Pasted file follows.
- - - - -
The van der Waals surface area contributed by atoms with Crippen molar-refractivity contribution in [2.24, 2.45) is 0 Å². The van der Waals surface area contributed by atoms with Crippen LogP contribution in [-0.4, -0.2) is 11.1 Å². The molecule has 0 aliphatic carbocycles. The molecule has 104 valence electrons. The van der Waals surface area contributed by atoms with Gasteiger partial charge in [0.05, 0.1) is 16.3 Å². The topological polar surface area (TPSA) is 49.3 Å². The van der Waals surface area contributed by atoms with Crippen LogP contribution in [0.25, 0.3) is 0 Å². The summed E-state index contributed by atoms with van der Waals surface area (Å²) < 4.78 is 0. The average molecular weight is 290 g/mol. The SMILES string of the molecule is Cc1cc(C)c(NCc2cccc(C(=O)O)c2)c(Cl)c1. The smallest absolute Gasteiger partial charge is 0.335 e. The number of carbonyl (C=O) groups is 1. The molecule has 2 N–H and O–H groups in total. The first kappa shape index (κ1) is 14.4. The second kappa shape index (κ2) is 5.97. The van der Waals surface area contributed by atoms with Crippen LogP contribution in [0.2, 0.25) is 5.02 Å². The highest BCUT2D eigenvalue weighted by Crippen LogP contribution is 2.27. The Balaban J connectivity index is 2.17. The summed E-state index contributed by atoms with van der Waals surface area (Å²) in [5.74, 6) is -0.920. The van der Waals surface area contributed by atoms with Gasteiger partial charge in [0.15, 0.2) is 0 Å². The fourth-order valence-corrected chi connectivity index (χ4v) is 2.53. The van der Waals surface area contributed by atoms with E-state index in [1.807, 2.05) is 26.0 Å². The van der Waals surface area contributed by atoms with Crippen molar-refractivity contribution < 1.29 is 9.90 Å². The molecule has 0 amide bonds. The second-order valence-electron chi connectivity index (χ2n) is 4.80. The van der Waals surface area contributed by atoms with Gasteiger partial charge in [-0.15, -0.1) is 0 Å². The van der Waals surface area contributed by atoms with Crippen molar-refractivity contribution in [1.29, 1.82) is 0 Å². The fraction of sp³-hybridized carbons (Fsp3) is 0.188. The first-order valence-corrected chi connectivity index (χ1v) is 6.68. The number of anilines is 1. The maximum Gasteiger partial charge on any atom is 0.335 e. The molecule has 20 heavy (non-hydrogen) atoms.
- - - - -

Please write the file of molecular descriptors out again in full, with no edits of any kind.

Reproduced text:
The van der Waals surface area contributed by atoms with Crippen molar-refractivity contribution in [2.24, 2.45) is 0 Å². The van der Waals surface area contributed by atoms with Crippen LogP contribution in [-0.4, -0.2) is 11.1 Å². The molecule has 0 aliphatic carbocycles. The molecule has 104 valence electrons. The van der Waals surface area contributed by atoms with Gasteiger partial charge in [0.05, 0.1) is 16.3 Å². The topological polar surface area (TPSA) is 49.3 Å². The van der Waals surface area contributed by atoms with Crippen LogP contribution in [0.25, 0.3) is 0 Å². The summed E-state index contributed by atoms with van der Waals surface area (Å²) < 4.78 is 0. The average molecular weight is 290 g/mol. The SMILES string of the molecule is Cc1cc(C)c(NCc2cccc(C(=O)O)c2)c(Cl)c1. The smallest absolute Gasteiger partial charge is 0.335 e. The number of carbonyl (C=O) groups is 1. The molecule has 2 N–H and O–H groups in total. The first kappa shape index (κ1) is 14.4. The second kappa shape index (κ2) is 5.97. The van der Waals surface area contributed by atoms with Crippen LogP contribution in [0.2, 0.25) is 5.02 Å². The highest BCUT2D eigenvalue weighted by Crippen LogP contribution is 2.27. The Balaban J connectivity index is 2.17. The summed E-state index contributed by atoms with van der Waals surface area (Å²) in [5.74, 6) is -0.920. The van der Waals surface area contributed by atoms with Gasteiger partial charge in [0.15, 0.2) is 0 Å². The fourth-order valence-corrected chi connectivity index (χ4v) is 2.53. The van der Waals surface area contributed by atoms with E-state index in [1.807, 2.05) is 26.0 Å². The van der Waals surface area contributed by atoms with Crippen molar-refractivity contribution < 1.29 is 9.90 Å². The molecule has 0 amide bonds. The second-order valence-electron chi connectivity index (χ2n) is 4.80. The van der Waals surface area contributed by atoms with Gasteiger partial charge in [-0.15, -0.1) is 0 Å². The van der Waals surface area contributed by atoms with Crippen molar-refractivity contribution in [1.29, 1.82) is 0 Å². The fraction of sp³-hybridized carbons (Fsp3) is 0.188. The first-order valence-corrected chi connectivity index (χ1v) is 6.68. The number of anilines is 1. The maximum Gasteiger partial charge on any atom is 0.335 e. The molecule has 20 heavy (non-hydrogen) atoms.